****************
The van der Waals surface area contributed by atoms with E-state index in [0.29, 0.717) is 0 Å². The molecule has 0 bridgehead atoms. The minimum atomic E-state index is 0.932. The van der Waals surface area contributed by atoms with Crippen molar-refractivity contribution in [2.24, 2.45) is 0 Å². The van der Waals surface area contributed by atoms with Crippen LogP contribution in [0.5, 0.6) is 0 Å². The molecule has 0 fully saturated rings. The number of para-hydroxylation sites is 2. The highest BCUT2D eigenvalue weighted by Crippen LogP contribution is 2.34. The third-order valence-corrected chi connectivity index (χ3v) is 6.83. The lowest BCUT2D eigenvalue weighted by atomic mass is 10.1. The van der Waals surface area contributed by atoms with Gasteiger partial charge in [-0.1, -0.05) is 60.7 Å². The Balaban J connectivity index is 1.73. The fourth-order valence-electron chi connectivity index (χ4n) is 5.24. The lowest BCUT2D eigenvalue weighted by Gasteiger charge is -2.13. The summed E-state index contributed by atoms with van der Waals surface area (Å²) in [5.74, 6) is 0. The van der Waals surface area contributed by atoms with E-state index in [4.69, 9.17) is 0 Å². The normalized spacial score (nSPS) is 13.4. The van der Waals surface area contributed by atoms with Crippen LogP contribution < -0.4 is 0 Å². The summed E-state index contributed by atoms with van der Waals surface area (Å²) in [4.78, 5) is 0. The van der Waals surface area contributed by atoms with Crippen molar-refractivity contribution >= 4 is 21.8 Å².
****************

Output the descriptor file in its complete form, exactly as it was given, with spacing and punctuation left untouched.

The van der Waals surface area contributed by atoms with E-state index in [0.29, 0.717) is 0 Å². The molecule has 0 bridgehead atoms. The minimum atomic E-state index is 0.932. The van der Waals surface area contributed by atoms with Crippen molar-refractivity contribution in [2.24, 2.45) is 0 Å². The van der Waals surface area contributed by atoms with Crippen LogP contribution in [0.5, 0.6) is 0 Å². The molecule has 0 fully saturated rings. The number of para-hydroxylation sites is 2. The highest BCUT2D eigenvalue weighted by Crippen LogP contribution is 2.34. The third-order valence-corrected chi connectivity index (χ3v) is 6.83. The lowest BCUT2D eigenvalue weighted by atomic mass is 10.1. The van der Waals surface area contributed by atoms with Gasteiger partial charge in [-0.1, -0.05) is 60.7 Å². The Balaban J connectivity index is 1.73. The fourth-order valence-electron chi connectivity index (χ4n) is 5.24. The lowest BCUT2D eigenvalue weighted by Gasteiger charge is -2.13. The summed E-state index contributed by atoms with van der Waals surface area (Å²) in [5.74, 6) is 0. The van der Waals surface area contributed by atoms with E-state index in [4.69, 9.17) is 0 Å². The normalized spacial score (nSPS) is 13.4. The van der Waals surface area contributed by atoms with Crippen LogP contribution < -0.4 is 0 Å². The summed E-state index contributed by atoms with van der Waals surface area (Å²) in [4.78, 5) is 0. The van der Waals surface area contributed by atoms with Crippen molar-refractivity contribution >= 4 is 21.8 Å².